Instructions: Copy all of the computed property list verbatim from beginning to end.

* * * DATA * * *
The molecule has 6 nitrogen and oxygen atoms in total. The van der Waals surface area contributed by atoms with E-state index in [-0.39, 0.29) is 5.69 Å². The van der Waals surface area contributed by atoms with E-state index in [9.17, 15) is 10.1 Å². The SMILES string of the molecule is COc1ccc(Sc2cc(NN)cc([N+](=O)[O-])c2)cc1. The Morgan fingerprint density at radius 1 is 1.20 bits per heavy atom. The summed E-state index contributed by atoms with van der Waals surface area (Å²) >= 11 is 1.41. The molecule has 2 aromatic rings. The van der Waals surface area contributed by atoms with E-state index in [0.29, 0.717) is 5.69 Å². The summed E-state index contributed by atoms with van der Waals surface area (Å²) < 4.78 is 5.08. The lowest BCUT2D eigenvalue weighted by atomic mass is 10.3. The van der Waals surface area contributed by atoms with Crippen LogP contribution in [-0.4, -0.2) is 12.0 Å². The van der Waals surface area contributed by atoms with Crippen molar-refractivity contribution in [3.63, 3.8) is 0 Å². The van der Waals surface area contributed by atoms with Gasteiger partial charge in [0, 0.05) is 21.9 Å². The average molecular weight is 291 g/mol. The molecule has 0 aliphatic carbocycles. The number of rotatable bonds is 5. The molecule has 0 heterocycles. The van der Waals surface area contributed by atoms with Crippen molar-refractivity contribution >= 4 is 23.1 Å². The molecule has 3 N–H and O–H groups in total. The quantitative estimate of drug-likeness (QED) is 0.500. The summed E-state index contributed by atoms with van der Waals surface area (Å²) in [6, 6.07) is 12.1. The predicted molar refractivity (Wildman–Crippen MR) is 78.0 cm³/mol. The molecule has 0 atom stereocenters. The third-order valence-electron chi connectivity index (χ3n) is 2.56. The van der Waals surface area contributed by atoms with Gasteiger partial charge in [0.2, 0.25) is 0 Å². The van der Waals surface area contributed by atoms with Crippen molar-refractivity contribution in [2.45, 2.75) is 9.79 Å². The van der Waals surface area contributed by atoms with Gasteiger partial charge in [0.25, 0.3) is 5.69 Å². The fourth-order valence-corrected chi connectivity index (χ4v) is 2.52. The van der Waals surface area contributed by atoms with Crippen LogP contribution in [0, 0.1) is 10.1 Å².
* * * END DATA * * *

The molecule has 6 nitrogen and oxygen atoms in total. The van der Waals surface area contributed by atoms with E-state index in [-0.39, 0.29) is 5.69 Å². The van der Waals surface area contributed by atoms with E-state index in [9.17, 15) is 10.1 Å². The SMILES string of the molecule is COc1ccc(Sc2cc(NN)cc([N+](=O)[O-])c2)cc1. The Morgan fingerprint density at radius 1 is 1.20 bits per heavy atom. The summed E-state index contributed by atoms with van der Waals surface area (Å²) >= 11 is 1.41. The molecule has 2 aromatic rings. The van der Waals surface area contributed by atoms with E-state index in [0.29, 0.717) is 5.69 Å². The summed E-state index contributed by atoms with van der Waals surface area (Å²) < 4.78 is 5.08. The lowest BCUT2D eigenvalue weighted by atomic mass is 10.3. The van der Waals surface area contributed by atoms with Crippen LogP contribution in [-0.4, -0.2) is 12.0 Å². The van der Waals surface area contributed by atoms with Crippen molar-refractivity contribution in [3.63, 3.8) is 0 Å². The van der Waals surface area contributed by atoms with Gasteiger partial charge in [0, 0.05) is 21.9 Å². The average molecular weight is 291 g/mol. The molecule has 0 aliphatic carbocycles. The number of rotatable bonds is 5. The molecule has 0 heterocycles. The van der Waals surface area contributed by atoms with Crippen molar-refractivity contribution >= 4 is 23.1 Å². The molecule has 3 N–H and O–H groups in total. The quantitative estimate of drug-likeness (QED) is 0.500. The summed E-state index contributed by atoms with van der Waals surface area (Å²) in [6, 6.07) is 12.1. The predicted molar refractivity (Wildman–Crippen MR) is 78.0 cm³/mol. The molecule has 0 atom stereocenters. The third-order valence-electron chi connectivity index (χ3n) is 2.56. The van der Waals surface area contributed by atoms with Gasteiger partial charge in [0.2, 0.25) is 0 Å². The van der Waals surface area contributed by atoms with Crippen molar-refractivity contribution in [2.45, 2.75) is 9.79 Å². The van der Waals surface area contributed by atoms with Gasteiger partial charge in [0.25, 0.3) is 5.69 Å². The fourth-order valence-corrected chi connectivity index (χ4v) is 2.52. The van der Waals surface area contributed by atoms with Crippen LogP contribution in [0, 0.1) is 10.1 Å².